FDA authorizes prescription VR system for chronic back pain
The U.S. Food and Drug Administration (FDA) has authorized a first-of-its-kind virtual reality (VR) system designed to help reduce chronic lower back pain. The authorization follows a successful clinical trial demonstrating the VR system producing clinically meaningful reductions in pain symptoms compared to a placebo.
Last year the FDA granted AppliedVR’s EaseVRx system a Breakthrough Device designation, making it one of the first VR-based digital therapeutic systems to receive the designation.
Now, a little over a year later, the FDA has issued a formal market authorization allowing the device to be used by prescription, “in patients 18 years of age and older with diagnosed chronic lower back pain.”
“Pain reduction is a crucial component of living with chronic lower back pain,” says Christopher Loftus, acting director of the FDA’s Office of Neurological and Physical Medicine Devices. “Today’s authorization offers a treatment option for pain reduction that does not include opioid pain medications when used alongside other treatment methods for chronic lower back pain.”
The EaseVRx system comprises a VR headset with controller, and an attachment dubbed a “breathing amplifier” designed to direct sounds of breathing back into the headset’s microphone, aiding breath-based biofeedback exercises. The program is based on pre-existing cognitive behavioral therapy (CBT) principles.
“EaseVRx combines biopsychosocial education, diaphragmatic breathing training, relaxation response exercises that activate the parasympathetic nervous system, and executive functioning games to provide a mind–body approach toward living better with chronic pain,” a team of researchers explain in a study reporting the results of a recent clinical trial testing the device. “The standardized 56-day program delivers a multifaceted combination of pain relief skills training through a prescribed sequence of daily immersive experiences. Each VR experience is 2-16 minutes in length (average of 6 minutes).”
The FDA’s approval comes after the reporting of positive clinical trial results from tests of the device in a large cohort of 179 subjects with chronic back pain. Half the cohort completed the eight-week EaseVRx program, while the other half still received a VR headset but only experienced sessions featuring two-dimensional nature footage with no CBT.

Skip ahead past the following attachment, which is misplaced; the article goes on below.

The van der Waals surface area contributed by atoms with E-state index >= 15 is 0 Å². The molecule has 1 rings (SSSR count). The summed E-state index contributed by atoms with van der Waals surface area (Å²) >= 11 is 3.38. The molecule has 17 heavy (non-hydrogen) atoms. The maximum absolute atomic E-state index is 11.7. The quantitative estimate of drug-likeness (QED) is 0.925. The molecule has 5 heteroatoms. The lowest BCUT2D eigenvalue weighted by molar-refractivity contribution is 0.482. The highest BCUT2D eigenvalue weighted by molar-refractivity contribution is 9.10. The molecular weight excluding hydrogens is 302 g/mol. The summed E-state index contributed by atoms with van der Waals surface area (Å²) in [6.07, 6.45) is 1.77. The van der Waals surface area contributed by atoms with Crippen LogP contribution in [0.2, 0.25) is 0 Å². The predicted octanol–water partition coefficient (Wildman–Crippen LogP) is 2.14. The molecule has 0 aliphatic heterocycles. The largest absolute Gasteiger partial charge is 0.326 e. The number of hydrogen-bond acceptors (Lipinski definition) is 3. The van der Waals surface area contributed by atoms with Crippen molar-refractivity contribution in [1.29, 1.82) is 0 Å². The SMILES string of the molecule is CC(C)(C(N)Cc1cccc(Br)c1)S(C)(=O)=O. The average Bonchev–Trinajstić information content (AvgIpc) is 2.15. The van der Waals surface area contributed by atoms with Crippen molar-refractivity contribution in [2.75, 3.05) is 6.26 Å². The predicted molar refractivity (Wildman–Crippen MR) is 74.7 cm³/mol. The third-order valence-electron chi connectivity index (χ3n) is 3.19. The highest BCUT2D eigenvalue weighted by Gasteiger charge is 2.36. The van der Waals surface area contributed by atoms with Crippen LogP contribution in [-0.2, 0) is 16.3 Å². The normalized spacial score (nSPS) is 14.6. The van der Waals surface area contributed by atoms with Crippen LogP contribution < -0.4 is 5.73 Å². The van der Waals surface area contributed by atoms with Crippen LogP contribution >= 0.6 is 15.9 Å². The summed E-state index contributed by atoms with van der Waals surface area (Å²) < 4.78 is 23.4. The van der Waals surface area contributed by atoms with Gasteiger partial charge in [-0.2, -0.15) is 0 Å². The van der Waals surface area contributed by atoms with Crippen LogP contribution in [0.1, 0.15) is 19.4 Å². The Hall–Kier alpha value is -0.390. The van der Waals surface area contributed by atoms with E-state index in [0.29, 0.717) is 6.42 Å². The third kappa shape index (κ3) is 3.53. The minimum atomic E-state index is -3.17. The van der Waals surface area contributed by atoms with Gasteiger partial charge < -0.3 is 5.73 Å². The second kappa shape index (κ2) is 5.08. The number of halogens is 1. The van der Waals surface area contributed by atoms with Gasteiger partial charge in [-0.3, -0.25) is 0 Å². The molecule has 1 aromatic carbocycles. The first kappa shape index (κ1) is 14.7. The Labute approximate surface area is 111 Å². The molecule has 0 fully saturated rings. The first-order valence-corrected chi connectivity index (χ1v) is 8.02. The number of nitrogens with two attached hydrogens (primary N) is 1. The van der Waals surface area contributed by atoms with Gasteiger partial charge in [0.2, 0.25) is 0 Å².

At the end of the eight-week treatment period the trial saw around two-thirds of the EaseVRx cohort report a 30 percent reduction in pain and 46 percent reported over 50 percent reduction in pain. This compared to 41 percent of the control group reporting a 30+ percent drop in pain and 26 percent reporting a 50+ percent drop.
The trial also included a three-month follow up period to investigate the long-term effects of the treatment. Strikingly, the efficacy gap between EaseVRx and control groups expanded over the course of the follow-up, with pain reduction ratings holding strong for three months in the VR group whereas most of the control group saw little benefit after 12 weeks.
The authorization of EaseVRx is part of a new wave of prescription digital therapeutics. Last year the FDA authorized a prescription-based Apple Watch app designed to improve sleep patterns in those suffering from post-traumatic stress disorder (PTSD). The FDA also recently approved the first “prescription video game” designed to treat attention deficit hyperactivity disorder (ADHD) in children.
AppliedVR plans to bring EaseVRx to market very soon. No pricing has been announced for the system yet and clinical work is ongoing to investigate broader uses of the system beyond just chronic lower back pain.
"For too long, we've relied on the notion that people need to take pills or rely on surgery to feel better and lead a better quality of life,” says Matthew Stoudt, CEO of AppliedVR, in a recent statement. “At AppliedVR, we're building an unparalleled body of evidence for providers and payers to demonstrate that immersive therapeutics can fill the massive unmet need for patients who are frustrated by current treatment paradigms. And, we are starting with chronic pain, one of the most complex, costly conditions.”